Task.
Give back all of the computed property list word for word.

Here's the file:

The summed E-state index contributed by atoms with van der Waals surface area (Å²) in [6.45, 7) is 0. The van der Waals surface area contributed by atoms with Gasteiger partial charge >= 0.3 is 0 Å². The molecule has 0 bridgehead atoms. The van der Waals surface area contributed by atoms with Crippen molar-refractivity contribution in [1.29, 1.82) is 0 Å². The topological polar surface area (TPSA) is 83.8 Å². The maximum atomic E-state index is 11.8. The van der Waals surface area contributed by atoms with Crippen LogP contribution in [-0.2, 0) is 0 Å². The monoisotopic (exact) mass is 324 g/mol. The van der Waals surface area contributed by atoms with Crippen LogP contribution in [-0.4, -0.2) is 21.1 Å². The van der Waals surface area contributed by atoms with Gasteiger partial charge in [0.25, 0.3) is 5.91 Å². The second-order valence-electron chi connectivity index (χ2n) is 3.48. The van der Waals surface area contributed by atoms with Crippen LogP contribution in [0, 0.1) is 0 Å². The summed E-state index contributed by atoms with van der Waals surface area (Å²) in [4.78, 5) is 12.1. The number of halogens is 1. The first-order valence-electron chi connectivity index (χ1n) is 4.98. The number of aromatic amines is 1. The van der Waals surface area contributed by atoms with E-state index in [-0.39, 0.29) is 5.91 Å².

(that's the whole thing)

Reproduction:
The summed E-state index contributed by atoms with van der Waals surface area (Å²) in [6.45, 7) is 0. The van der Waals surface area contributed by atoms with Gasteiger partial charge >= 0.3 is 0 Å². The molecule has 0 bridgehead atoms. The van der Waals surface area contributed by atoms with Crippen molar-refractivity contribution in [1.29, 1.82) is 0 Å². The topological polar surface area (TPSA) is 83.8 Å². The maximum atomic E-state index is 11.8. The van der Waals surface area contributed by atoms with Crippen LogP contribution in [-0.2, 0) is 0 Å². The monoisotopic (exact) mass is 324 g/mol. The van der Waals surface area contributed by atoms with Crippen LogP contribution in [-0.4, -0.2) is 21.1 Å². The van der Waals surface area contributed by atoms with Gasteiger partial charge in [0.25, 0.3) is 5.91 Å². The second-order valence-electron chi connectivity index (χ2n) is 3.48. The van der Waals surface area contributed by atoms with Crippen LogP contribution in [0, 0.1) is 0 Å². The summed E-state index contributed by atoms with van der Waals surface area (Å²) in [4.78, 5) is 12.1. The number of halogens is 1. The first-order valence-electron chi connectivity index (χ1n) is 4.98. The number of aromatic amines is 1. The van der Waals surface area contributed by atoms with E-state index in [-0.39, 0.29) is 5.91 Å².